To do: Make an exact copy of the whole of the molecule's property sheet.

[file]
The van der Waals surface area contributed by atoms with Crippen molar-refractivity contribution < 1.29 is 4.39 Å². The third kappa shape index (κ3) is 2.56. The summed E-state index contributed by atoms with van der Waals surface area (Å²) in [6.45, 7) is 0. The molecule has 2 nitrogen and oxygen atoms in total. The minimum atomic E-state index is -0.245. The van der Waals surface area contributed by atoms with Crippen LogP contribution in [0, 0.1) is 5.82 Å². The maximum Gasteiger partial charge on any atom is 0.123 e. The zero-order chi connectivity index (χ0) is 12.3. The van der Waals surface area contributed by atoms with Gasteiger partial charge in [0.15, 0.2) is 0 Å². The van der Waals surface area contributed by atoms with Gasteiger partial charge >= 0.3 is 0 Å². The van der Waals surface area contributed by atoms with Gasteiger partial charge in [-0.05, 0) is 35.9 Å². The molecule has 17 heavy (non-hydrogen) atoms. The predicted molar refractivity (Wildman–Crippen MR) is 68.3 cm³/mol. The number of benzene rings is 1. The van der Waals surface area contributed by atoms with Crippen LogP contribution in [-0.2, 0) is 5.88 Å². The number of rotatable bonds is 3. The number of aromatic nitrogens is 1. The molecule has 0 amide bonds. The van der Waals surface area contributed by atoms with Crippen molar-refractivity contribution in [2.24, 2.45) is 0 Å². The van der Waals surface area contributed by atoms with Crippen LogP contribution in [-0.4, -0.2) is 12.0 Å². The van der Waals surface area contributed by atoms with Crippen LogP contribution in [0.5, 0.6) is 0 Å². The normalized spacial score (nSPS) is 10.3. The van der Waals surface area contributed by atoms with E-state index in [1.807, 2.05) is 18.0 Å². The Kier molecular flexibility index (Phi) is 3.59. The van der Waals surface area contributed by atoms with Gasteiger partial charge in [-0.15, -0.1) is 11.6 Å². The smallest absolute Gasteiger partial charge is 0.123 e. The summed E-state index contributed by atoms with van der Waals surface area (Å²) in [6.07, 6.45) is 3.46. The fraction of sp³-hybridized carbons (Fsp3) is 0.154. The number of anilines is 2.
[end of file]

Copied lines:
The van der Waals surface area contributed by atoms with Crippen molar-refractivity contribution < 1.29 is 4.39 Å². The third kappa shape index (κ3) is 2.56. The summed E-state index contributed by atoms with van der Waals surface area (Å²) in [6.45, 7) is 0. The molecule has 2 nitrogen and oxygen atoms in total. The minimum atomic E-state index is -0.245. The van der Waals surface area contributed by atoms with Crippen LogP contribution in [0, 0.1) is 5.82 Å². The maximum Gasteiger partial charge on any atom is 0.123 e. The zero-order chi connectivity index (χ0) is 12.3. The van der Waals surface area contributed by atoms with Gasteiger partial charge in [0.15, 0.2) is 0 Å². The van der Waals surface area contributed by atoms with Gasteiger partial charge >= 0.3 is 0 Å². The van der Waals surface area contributed by atoms with Gasteiger partial charge in [-0.05, 0) is 35.9 Å². The molecule has 17 heavy (non-hydrogen) atoms. The predicted molar refractivity (Wildman–Crippen MR) is 68.3 cm³/mol. The number of benzene rings is 1. The van der Waals surface area contributed by atoms with Crippen LogP contribution in [-0.2, 0) is 5.88 Å². The number of rotatable bonds is 3. The number of aromatic nitrogens is 1. The molecule has 0 amide bonds. The van der Waals surface area contributed by atoms with Crippen molar-refractivity contribution in [2.24, 2.45) is 0 Å². The van der Waals surface area contributed by atoms with Crippen LogP contribution in [-0.4, -0.2) is 12.0 Å². The van der Waals surface area contributed by atoms with Crippen LogP contribution in [0.5, 0.6) is 0 Å². The normalized spacial score (nSPS) is 10.3. The van der Waals surface area contributed by atoms with E-state index in [1.807, 2.05) is 18.0 Å². The Kier molecular flexibility index (Phi) is 3.59. The van der Waals surface area contributed by atoms with Gasteiger partial charge in [-0.15, -0.1) is 11.6 Å². The smallest absolute Gasteiger partial charge is 0.123 e. The summed E-state index contributed by atoms with van der Waals surface area (Å²) in [6.07, 6.45) is 3.46. The fraction of sp³-hybridized carbons (Fsp3) is 0.154. The number of anilines is 2.